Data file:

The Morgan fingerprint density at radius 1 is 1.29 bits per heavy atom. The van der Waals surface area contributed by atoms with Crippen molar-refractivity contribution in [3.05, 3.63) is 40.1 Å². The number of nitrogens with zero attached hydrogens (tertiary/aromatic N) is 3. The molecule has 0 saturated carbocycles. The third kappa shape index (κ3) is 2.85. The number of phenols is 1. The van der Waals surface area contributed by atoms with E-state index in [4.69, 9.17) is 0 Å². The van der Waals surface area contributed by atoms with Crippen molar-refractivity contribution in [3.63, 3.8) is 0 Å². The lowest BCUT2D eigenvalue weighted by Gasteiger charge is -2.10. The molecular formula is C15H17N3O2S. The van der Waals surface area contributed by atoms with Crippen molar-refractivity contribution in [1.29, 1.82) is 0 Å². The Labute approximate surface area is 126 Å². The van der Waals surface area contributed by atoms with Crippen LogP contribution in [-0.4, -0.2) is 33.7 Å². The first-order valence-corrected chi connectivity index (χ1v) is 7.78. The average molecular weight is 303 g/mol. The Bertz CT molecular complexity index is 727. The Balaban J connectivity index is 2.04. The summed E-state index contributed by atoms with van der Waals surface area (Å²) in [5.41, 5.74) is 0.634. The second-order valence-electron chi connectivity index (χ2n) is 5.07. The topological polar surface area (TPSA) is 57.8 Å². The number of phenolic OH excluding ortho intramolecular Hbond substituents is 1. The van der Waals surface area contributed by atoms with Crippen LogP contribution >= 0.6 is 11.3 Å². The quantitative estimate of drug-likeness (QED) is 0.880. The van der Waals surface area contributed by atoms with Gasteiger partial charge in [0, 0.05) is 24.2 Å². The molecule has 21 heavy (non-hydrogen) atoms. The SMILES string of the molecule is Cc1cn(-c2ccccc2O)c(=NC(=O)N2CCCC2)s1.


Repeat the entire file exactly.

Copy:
The Morgan fingerprint density at radius 1 is 1.29 bits per heavy atom. The van der Waals surface area contributed by atoms with Crippen molar-refractivity contribution in [3.05, 3.63) is 40.1 Å². The number of nitrogens with zero attached hydrogens (tertiary/aromatic N) is 3. The molecule has 0 saturated carbocycles. The third kappa shape index (κ3) is 2.85. The number of phenols is 1. The van der Waals surface area contributed by atoms with E-state index in [4.69, 9.17) is 0 Å². The van der Waals surface area contributed by atoms with Crippen molar-refractivity contribution in [3.63, 3.8) is 0 Å². The lowest BCUT2D eigenvalue weighted by Gasteiger charge is -2.10. The molecular formula is C15H17N3O2S. The van der Waals surface area contributed by atoms with Crippen molar-refractivity contribution in [1.29, 1.82) is 0 Å². The Labute approximate surface area is 126 Å². The van der Waals surface area contributed by atoms with Crippen LogP contribution in [-0.4, -0.2) is 33.7 Å². The first-order valence-corrected chi connectivity index (χ1v) is 7.78. The average molecular weight is 303 g/mol. The Bertz CT molecular complexity index is 727. The Balaban J connectivity index is 2.04. The summed E-state index contributed by atoms with van der Waals surface area (Å²) in [5.41, 5.74) is 0.634. The second-order valence-electron chi connectivity index (χ2n) is 5.07. The topological polar surface area (TPSA) is 57.8 Å². The number of phenolic OH excluding ortho intramolecular Hbond substituents is 1. The van der Waals surface area contributed by atoms with Crippen LogP contribution >= 0.6 is 11.3 Å². The quantitative estimate of drug-likeness (QED) is 0.880. The van der Waals surface area contributed by atoms with Gasteiger partial charge in [0, 0.05) is 24.2 Å². The molecule has 21 heavy (non-hydrogen) atoms. The SMILES string of the molecule is Cc1cn(-c2ccccc2O)c(=NC(=O)N2CCCC2)s1.